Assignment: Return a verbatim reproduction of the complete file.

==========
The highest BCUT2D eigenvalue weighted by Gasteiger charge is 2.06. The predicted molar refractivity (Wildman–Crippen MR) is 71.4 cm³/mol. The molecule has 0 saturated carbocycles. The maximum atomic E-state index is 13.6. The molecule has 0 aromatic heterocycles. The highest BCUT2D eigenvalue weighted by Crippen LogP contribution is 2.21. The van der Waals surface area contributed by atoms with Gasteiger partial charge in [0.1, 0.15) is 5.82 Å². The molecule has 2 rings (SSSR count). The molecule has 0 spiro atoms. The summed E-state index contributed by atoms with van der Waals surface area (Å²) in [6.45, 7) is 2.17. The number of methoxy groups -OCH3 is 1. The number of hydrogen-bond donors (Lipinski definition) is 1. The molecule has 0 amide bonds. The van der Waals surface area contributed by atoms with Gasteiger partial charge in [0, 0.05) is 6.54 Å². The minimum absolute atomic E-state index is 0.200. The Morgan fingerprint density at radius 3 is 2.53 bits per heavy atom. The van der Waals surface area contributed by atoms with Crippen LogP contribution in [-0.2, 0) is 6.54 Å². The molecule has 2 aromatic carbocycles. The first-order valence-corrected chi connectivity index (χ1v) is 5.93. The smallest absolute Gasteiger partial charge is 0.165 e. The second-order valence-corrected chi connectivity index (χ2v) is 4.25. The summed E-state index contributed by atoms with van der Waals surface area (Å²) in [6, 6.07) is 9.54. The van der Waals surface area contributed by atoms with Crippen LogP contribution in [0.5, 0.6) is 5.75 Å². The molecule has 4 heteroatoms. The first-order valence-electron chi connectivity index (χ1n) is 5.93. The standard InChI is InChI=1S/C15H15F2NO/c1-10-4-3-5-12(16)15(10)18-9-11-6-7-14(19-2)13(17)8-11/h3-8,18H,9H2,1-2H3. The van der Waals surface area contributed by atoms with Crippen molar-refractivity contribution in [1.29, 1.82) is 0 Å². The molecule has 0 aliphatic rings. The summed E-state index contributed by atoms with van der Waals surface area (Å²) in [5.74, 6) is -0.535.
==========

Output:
The highest BCUT2D eigenvalue weighted by Gasteiger charge is 2.06. The predicted molar refractivity (Wildman–Crippen MR) is 71.4 cm³/mol. The molecule has 0 saturated carbocycles. The maximum atomic E-state index is 13.6. The molecule has 0 aromatic heterocycles. The highest BCUT2D eigenvalue weighted by Crippen LogP contribution is 2.21. The van der Waals surface area contributed by atoms with Gasteiger partial charge in [0.1, 0.15) is 5.82 Å². The molecule has 2 rings (SSSR count). The molecule has 0 spiro atoms. The summed E-state index contributed by atoms with van der Waals surface area (Å²) in [6.45, 7) is 2.17. The number of methoxy groups -OCH3 is 1. The number of hydrogen-bond donors (Lipinski definition) is 1. The molecule has 0 amide bonds. The van der Waals surface area contributed by atoms with Gasteiger partial charge in [0, 0.05) is 6.54 Å². The minimum absolute atomic E-state index is 0.200. The Morgan fingerprint density at radius 3 is 2.53 bits per heavy atom. The van der Waals surface area contributed by atoms with Crippen LogP contribution in [-0.2, 0) is 6.54 Å². The molecule has 2 aromatic carbocycles. The first-order valence-corrected chi connectivity index (χ1v) is 5.93. The smallest absolute Gasteiger partial charge is 0.165 e. The second-order valence-corrected chi connectivity index (χ2v) is 4.25. The summed E-state index contributed by atoms with van der Waals surface area (Å²) in [6, 6.07) is 9.54. The van der Waals surface area contributed by atoms with Crippen LogP contribution in [0.5, 0.6) is 5.75 Å². The molecule has 4 heteroatoms. The first-order valence-electron chi connectivity index (χ1n) is 5.93. The standard InChI is InChI=1S/C15H15F2NO/c1-10-4-3-5-12(16)15(10)18-9-11-6-7-14(19-2)13(17)8-11/h3-8,18H,9H2,1-2H3. The van der Waals surface area contributed by atoms with Crippen molar-refractivity contribution in [1.29, 1.82) is 0 Å². The molecule has 0 aliphatic rings. The summed E-state index contributed by atoms with van der Waals surface area (Å²) in [5.74, 6) is -0.535.